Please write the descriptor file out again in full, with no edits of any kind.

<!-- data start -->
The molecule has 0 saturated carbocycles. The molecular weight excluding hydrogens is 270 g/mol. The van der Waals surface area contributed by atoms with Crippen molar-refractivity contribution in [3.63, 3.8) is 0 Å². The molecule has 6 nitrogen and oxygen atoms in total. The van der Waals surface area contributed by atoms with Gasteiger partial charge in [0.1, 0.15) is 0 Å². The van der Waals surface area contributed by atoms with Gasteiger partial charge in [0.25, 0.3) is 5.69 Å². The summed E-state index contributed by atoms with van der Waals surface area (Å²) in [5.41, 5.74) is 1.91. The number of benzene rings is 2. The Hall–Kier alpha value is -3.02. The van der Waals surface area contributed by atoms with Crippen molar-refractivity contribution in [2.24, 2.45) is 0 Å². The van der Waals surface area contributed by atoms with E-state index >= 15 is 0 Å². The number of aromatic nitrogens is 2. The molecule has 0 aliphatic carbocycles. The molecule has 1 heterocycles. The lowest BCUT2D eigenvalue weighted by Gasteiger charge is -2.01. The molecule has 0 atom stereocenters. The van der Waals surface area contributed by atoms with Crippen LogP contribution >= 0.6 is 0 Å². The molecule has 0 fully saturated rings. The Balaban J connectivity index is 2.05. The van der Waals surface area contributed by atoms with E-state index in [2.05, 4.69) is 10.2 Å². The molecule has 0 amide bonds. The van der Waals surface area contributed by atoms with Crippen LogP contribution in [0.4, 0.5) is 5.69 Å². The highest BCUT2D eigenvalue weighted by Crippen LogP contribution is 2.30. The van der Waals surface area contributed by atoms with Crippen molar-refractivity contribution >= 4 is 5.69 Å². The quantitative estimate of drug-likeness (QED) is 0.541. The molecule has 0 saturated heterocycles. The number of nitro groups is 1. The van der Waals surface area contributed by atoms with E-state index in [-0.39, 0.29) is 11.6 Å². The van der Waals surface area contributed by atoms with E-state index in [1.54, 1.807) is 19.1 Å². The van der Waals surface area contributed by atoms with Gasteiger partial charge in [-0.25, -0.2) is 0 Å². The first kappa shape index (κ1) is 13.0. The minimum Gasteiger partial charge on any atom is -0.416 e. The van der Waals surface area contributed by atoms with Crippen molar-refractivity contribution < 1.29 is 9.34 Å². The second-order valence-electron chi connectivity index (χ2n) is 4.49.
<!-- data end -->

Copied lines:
The molecule has 0 saturated carbocycles. The molecular weight excluding hydrogens is 270 g/mol. The van der Waals surface area contributed by atoms with Crippen molar-refractivity contribution in [3.63, 3.8) is 0 Å². The molecule has 6 nitrogen and oxygen atoms in total. The van der Waals surface area contributed by atoms with Gasteiger partial charge in [0.1, 0.15) is 0 Å². The van der Waals surface area contributed by atoms with Gasteiger partial charge in [0.25, 0.3) is 5.69 Å². The summed E-state index contributed by atoms with van der Waals surface area (Å²) in [5.41, 5.74) is 1.91. The number of benzene rings is 2. The Hall–Kier alpha value is -3.02. The van der Waals surface area contributed by atoms with Crippen molar-refractivity contribution in [2.24, 2.45) is 0 Å². The van der Waals surface area contributed by atoms with E-state index >= 15 is 0 Å². The number of aromatic nitrogens is 2. The molecule has 0 aliphatic carbocycles. The molecule has 1 heterocycles. The lowest BCUT2D eigenvalue weighted by Gasteiger charge is -2.01. The molecule has 0 atom stereocenters. The van der Waals surface area contributed by atoms with Crippen LogP contribution >= 0.6 is 0 Å². The molecule has 0 fully saturated rings. The Balaban J connectivity index is 2.05. The van der Waals surface area contributed by atoms with E-state index in [2.05, 4.69) is 10.2 Å². The molecule has 0 amide bonds. The van der Waals surface area contributed by atoms with Crippen LogP contribution in [0.4, 0.5) is 5.69 Å². The highest BCUT2D eigenvalue weighted by Crippen LogP contribution is 2.30. The van der Waals surface area contributed by atoms with Crippen molar-refractivity contribution >= 4 is 5.69 Å². The quantitative estimate of drug-likeness (QED) is 0.541. The molecule has 0 saturated heterocycles. The number of nitro groups is 1. The van der Waals surface area contributed by atoms with E-state index in [-0.39, 0.29) is 11.6 Å². The van der Waals surface area contributed by atoms with E-state index in [1.54, 1.807) is 19.1 Å². The van der Waals surface area contributed by atoms with Gasteiger partial charge in [-0.25, -0.2) is 0 Å². The first kappa shape index (κ1) is 13.0. The minimum Gasteiger partial charge on any atom is -0.416 e. The van der Waals surface area contributed by atoms with Crippen molar-refractivity contribution < 1.29 is 9.34 Å². The second-order valence-electron chi connectivity index (χ2n) is 4.49.